The only real advantage that SHA-512 might have over SHA-256 is collision resistance, a term that in cryptography has a very narrow meaning. SHA-256 claims 128-bit collision resistance, SHA-512 ...
Luis Casillas's user avatar
79 votes
Accepted

How can Kazakhstan perform MITM attacks on all HTTPS traffic?

How does that work? They seem use an In-the-middle SSL Bump proxy. First, it works as a transparent proxy, meaning it will silently redirect all HTTPS traffic to SSL Bump proxy servers. You have to ...
F. Hauri  - Give Up GitHub's user avatar
78 votes
Accepted

How does my browser inherently trust a CA?

How my browser can inherently trust a CA? Does in contain hard coded public key of the CA? Your browser (and possibly your OS) ships with a list of trusted CAs. These pre-installed certificates serve ...
Arminius's user avatar
  • 44.9k
75 votes
Accepted

Why is Firefox (and only Firefox) reporting that my connection is insecure on multiple sites?

There is a lot to unpack so I’ll do my best here (based on some assumptions). Firefox maintains its own certificate store which is likely the reason only Firefox is throwing these errors. ...
DKNUCKLES's user avatar
  • 9,217
73 votes

Can I restrict a Certification Authority to signing certain domains only?

Thomas Pornin's answer is good, but a little outdated. Support for Name Constraints is growing. I've found that OpenSSL 1.0.1k and Windows 7 support the extension. Test Using XCA, I created a self-...
Jonathon Reinhart's user avatar
72 votes
Accepted

Should I trust a website which uses a SHA-1 HTTPS certificate?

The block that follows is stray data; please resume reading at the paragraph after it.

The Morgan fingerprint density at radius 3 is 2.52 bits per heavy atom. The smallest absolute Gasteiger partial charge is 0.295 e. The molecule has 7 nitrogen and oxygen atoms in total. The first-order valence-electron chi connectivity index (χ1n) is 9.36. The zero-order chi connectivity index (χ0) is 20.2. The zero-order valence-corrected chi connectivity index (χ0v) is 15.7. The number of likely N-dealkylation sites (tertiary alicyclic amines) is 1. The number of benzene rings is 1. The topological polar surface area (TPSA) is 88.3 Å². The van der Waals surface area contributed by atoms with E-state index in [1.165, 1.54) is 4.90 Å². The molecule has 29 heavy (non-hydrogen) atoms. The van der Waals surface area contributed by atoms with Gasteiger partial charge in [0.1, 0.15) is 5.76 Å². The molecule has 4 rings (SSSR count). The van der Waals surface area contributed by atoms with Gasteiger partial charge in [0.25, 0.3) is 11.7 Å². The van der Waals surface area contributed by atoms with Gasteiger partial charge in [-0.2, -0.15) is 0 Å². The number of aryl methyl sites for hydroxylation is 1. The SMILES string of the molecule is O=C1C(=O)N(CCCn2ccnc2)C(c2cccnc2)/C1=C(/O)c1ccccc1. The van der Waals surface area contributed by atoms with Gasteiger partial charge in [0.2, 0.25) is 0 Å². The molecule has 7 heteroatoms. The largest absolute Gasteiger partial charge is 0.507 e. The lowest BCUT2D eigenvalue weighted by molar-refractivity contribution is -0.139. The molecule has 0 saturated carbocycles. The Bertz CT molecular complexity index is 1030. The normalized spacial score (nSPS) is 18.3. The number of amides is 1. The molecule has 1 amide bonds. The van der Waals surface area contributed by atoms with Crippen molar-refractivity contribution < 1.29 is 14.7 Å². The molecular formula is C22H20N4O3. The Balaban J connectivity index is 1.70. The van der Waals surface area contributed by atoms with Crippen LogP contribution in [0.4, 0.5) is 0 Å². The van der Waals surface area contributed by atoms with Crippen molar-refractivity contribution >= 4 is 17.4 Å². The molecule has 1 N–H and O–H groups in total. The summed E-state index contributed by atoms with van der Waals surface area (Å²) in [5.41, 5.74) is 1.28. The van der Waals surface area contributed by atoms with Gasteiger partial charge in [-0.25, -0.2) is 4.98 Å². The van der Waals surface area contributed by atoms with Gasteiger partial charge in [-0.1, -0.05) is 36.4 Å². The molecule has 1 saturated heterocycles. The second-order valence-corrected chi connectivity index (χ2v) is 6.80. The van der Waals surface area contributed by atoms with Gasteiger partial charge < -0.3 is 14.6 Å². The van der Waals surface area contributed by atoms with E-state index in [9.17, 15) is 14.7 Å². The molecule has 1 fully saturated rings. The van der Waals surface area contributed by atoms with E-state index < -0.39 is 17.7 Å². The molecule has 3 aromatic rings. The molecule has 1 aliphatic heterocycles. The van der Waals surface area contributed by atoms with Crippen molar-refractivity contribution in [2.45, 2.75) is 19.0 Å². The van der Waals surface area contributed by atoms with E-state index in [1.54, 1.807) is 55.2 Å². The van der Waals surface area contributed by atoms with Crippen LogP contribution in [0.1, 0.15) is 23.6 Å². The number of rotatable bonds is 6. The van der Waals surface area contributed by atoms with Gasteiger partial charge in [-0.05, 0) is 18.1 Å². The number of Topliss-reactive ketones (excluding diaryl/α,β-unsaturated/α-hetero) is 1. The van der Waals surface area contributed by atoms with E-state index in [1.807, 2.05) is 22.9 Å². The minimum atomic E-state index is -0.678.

It's a bad sign, but it is still very unlikely that the connection is being eavesdropped on. The website appears to have a valid certificate signed by a certificate authority, but it is signed with a ...
Philipp's user avatar
  • 49.4k
70 votes
Accepted

Does a client certificate identify the owner to unrelated websites?

Interesting question! I just so happen to have a browser full of test certs, and a number of test sites to connect to! Let's test this! (Skip to the bottom for a summary) Investigation Testing on ...
Mike Ounsworth's user avatar
69 votes
Accepted

Can a CA decrypt HTTPS traffic?

Yes, this could enable your state to spy on HTTPS traffic. That's not just an imaginary threat, it happened in the past in a private company and it was attempted by a state. CAs are a centerpiece of a ...
A. Hersean's user avatar
  • 10.6k
68 votes

Provide subjectAltName to openssl directly on the command line

This is my solution to finally generate a working self signed cert, based on the answers above(The accepted answer don't work for me): openssl genrsa -out ca.key 2048 openssl req -new -x509 -days 365 ...
tsl0922's user avatar
  • 781
66 votes

Why is this certificate for Imgur only valid for one day?

This is apparently an MITM attack. Someone is trying to intercept the connection. Whether it is a malicious third-party attacker or the cafe trying to filter content/insert advertisements (relatively ...